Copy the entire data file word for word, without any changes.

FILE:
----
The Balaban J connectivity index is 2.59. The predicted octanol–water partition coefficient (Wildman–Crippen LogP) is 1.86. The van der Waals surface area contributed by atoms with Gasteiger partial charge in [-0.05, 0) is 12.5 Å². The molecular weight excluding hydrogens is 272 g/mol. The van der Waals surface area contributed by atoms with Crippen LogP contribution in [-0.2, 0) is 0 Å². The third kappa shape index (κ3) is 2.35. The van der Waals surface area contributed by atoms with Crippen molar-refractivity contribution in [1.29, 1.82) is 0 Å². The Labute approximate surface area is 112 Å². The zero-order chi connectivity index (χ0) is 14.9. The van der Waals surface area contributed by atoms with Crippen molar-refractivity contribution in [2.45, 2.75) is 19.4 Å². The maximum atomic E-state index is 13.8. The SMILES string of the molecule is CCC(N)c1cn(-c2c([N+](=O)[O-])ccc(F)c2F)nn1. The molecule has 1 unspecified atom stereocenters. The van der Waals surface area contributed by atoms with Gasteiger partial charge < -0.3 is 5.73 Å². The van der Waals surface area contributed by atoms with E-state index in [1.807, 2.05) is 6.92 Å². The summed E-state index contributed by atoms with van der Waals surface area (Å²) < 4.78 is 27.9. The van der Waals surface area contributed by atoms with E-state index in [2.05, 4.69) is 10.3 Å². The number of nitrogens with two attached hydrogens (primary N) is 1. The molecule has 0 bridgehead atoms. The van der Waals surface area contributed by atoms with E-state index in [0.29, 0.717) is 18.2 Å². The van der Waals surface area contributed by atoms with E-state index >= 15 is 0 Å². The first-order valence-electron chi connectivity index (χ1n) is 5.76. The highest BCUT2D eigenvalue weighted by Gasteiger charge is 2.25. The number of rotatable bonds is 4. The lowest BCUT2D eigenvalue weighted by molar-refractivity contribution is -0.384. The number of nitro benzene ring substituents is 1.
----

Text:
The Balaban J connectivity index is 2.59. The predicted octanol–water partition coefficient (Wildman–Crippen LogP) is 1.86. The van der Waals surface area contributed by atoms with Gasteiger partial charge in [-0.05, 0) is 12.5 Å². The molecular weight excluding hydrogens is 272 g/mol. The van der Waals surface area contributed by atoms with Crippen LogP contribution in [-0.2, 0) is 0 Å². The third kappa shape index (κ3) is 2.35. The van der Waals surface area contributed by atoms with Crippen molar-refractivity contribution in [1.29, 1.82) is 0 Å². The Labute approximate surface area is 112 Å². The zero-order chi connectivity index (χ0) is 14.9. The van der Waals surface area contributed by atoms with Crippen molar-refractivity contribution in [2.45, 2.75) is 19.4 Å². The maximum atomic E-state index is 13.8. The SMILES string of the molecule is CCC(N)c1cn(-c2c([N+](=O)[O-])ccc(F)c2F)nn1. The molecule has 1 unspecified atom stereocenters. The van der Waals surface area contributed by atoms with Gasteiger partial charge < -0.3 is 5.73 Å². The van der Waals surface area contributed by atoms with E-state index in [1.807, 2.05) is 6.92 Å². The summed E-state index contributed by atoms with van der Waals surface area (Å²) < 4.78 is 27.9. The van der Waals surface area contributed by atoms with E-state index in [2.05, 4.69) is 10.3 Å². The number of nitrogens with two attached hydrogens (primary N) is 1. The molecule has 0 bridgehead atoms. The van der Waals surface area contributed by atoms with E-state index in [0.29, 0.717) is 18.2 Å². The van der Waals surface area contributed by atoms with E-state index >= 15 is 0 Å². The first-order valence-electron chi connectivity index (χ1n) is 5.76. The highest BCUT2D eigenvalue weighted by Gasteiger charge is 2.25. The number of rotatable bonds is 4. The lowest BCUT2D eigenvalue weighted by molar-refractivity contribution is -0.384. The number of nitro benzene ring substituents is 1.